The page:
The portfolio of companies that the Female Founders Fund — a pioneering all-women fund started in 2013 — invests in is mostly comprised of social and consumer products, like an astrology app or razors for shaving. The fund dips into women’s health a bit with Maven Clinic, a telemedicine company, but so far seems to be steering clear of biotech.

“We need to wait and let these female investors at these funds mature into their security before we're going to see them able to stick their neck out and make some of these kind of bigger, scarier bets on higher reward, higher risk startups,” predicts Beim. “I think these women, under the current parameters, are all making the right decision. I don't think they're selling out their fellow woman-kind.”

In the meantime, after watching one too many male investors’ eyes glaze over at her talks about disorders like early menopause, she’s found a savvier approach. Instead of asking for empathy for a woman’s experience, she asks the investors to imagine a world in which all men experience complete testicular failure by midlife — and a small portion of them experience testicular failure in college — along with hot flashes, mood swings, and sexual dysfunction.

“Part of my journey as an entrepreneur trying to build women's health products has been, unfortunately, to flex into a narrative where I have to constantly connect with the male experience, and help them understand what it's like to go through these things as a woman.”

Piraye Beim, CEO and Founder of Celmatix

She then asks: Would they want access to a clinically valid genetic screen that could tell them this was coming, so they could be properly diagnosed, and even freeze their sperm to make it possible to still have a family someday?

“Part of my journey as an entrepreneur trying to build women's health products has been, unfortunately, to flex into a narrative where I have to constantly connect with the male experience, and help them understand what it's like to go through these things, as a default, as a woman,” Beim says. “It is frustrating, but there's only so much frustration you can allow to accumulate because then you wouldn't be able to progress.”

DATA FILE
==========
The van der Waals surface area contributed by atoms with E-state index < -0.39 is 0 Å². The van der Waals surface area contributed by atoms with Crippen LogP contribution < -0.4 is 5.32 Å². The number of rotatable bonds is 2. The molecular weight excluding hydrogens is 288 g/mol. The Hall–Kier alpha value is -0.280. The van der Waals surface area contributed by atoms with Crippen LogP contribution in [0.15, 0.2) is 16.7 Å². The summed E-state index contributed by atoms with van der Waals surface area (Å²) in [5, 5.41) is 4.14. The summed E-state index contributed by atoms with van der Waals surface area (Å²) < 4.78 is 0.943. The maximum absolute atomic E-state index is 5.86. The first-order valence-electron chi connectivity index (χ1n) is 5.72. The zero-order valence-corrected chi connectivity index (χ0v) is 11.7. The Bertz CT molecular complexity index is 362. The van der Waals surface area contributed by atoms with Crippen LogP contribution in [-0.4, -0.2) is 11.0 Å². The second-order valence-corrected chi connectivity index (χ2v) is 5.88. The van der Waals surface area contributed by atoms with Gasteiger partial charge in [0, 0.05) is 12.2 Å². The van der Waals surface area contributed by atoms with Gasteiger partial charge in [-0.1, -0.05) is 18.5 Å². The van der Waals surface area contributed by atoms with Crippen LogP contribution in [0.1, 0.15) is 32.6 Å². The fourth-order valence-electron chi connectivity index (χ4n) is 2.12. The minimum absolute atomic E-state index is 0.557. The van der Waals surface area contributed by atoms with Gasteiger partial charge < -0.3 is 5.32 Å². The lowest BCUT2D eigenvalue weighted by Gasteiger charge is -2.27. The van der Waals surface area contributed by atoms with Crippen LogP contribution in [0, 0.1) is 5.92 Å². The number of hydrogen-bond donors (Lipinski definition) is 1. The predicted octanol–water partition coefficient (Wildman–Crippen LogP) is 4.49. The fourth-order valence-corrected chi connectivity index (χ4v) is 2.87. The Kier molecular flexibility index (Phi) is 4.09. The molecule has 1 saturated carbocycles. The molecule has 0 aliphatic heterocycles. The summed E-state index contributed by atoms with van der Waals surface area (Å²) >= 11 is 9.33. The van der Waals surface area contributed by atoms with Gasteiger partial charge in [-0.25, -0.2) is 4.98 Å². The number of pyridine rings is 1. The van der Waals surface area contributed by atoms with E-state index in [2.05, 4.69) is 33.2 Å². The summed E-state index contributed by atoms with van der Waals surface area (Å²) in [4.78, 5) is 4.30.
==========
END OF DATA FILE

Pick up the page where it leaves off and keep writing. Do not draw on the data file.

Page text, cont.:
It feels incongruous to call someone a veteran of an industry that is still in its infancy — albeit, a drawn-out infancy — but that’s the air that Beim gives off. When talking about why there aren’t more companies like hers, she speaks of the obstacles to building a well-funded, science-backed, true femtech company (not just a clever app) with a weathered yet lighthearted tone.

“It’s no longer okay not to have a woman at the table, and that just simply wasn’t the case in 2017, or even 2018.”

Piraye Beim, CEO and Founder of Celmatix

It’s the kind of spirited balance only afforded to those who have had to fight for every minor success, and yet still believe deeply in the need to keep going. Playing the long game in a rigged system hasn’t jaded her. In fact, this is the third time we’ve spoken over the last two years, and she sounds more hopeful than ever.

“I’ve been doing this since 2009, and 2019 feels different to me,” Beim says. “I have never, ever interacted with as many female investors as I am right now. It’s no longer okay not to have a woman at the table, and that just simply wasn’t the case in 2017, or even 2018. If women's health companies that are struggling right now can just survive the next two years, I think it's going to be very different.”